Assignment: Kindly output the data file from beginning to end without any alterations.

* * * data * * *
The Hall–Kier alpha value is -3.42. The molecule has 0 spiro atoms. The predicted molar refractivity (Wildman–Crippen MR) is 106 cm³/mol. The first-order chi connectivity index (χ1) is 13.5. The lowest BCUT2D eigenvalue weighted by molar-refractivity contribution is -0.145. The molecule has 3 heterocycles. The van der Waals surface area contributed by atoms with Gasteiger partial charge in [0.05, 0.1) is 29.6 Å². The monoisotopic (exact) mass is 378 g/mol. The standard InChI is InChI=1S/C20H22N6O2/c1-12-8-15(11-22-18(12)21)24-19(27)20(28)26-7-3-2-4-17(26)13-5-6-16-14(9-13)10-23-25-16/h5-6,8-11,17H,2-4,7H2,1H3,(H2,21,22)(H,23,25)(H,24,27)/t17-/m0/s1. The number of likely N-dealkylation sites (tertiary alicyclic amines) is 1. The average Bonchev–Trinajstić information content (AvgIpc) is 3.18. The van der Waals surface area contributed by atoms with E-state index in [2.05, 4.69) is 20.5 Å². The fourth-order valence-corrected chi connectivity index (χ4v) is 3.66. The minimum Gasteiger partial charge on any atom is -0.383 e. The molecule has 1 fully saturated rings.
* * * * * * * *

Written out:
The Hall–Kier alpha value is -3.42. The molecule has 0 spiro atoms. The predicted molar refractivity (Wildman–Crippen MR) is 106 cm³/mol. The first-order chi connectivity index (χ1) is 13.5. The lowest BCUT2D eigenvalue weighted by molar-refractivity contribution is -0.145. The molecule has 3 heterocycles. The van der Waals surface area contributed by atoms with Gasteiger partial charge in [0.05, 0.1) is 29.6 Å². The monoisotopic (exact) mass is 378 g/mol. The standard InChI is InChI=1S/C20H22N6O2/c1-12-8-15(11-22-18(12)21)24-19(27)20(28)26-7-3-2-4-17(26)13-5-6-16-14(9-13)10-23-25-16/h5-6,8-11,17H,2-4,7H2,1H3,(H2,21,22)(H,23,25)(H,24,27)/t17-/m0/s1. The number of likely N-dealkylation sites (tertiary alicyclic amines) is 1. The average Bonchev–Trinajstić information content (AvgIpc) is 3.18. The van der Waals surface area contributed by atoms with E-state index in [2.05, 4.69) is 20.5 Å². The fourth-order valence-corrected chi connectivity index (χ4v) is 3.66. The minimum Gasteiger partial charge on any atom is -0.383 e. The molecule has 1 fully saturated rings.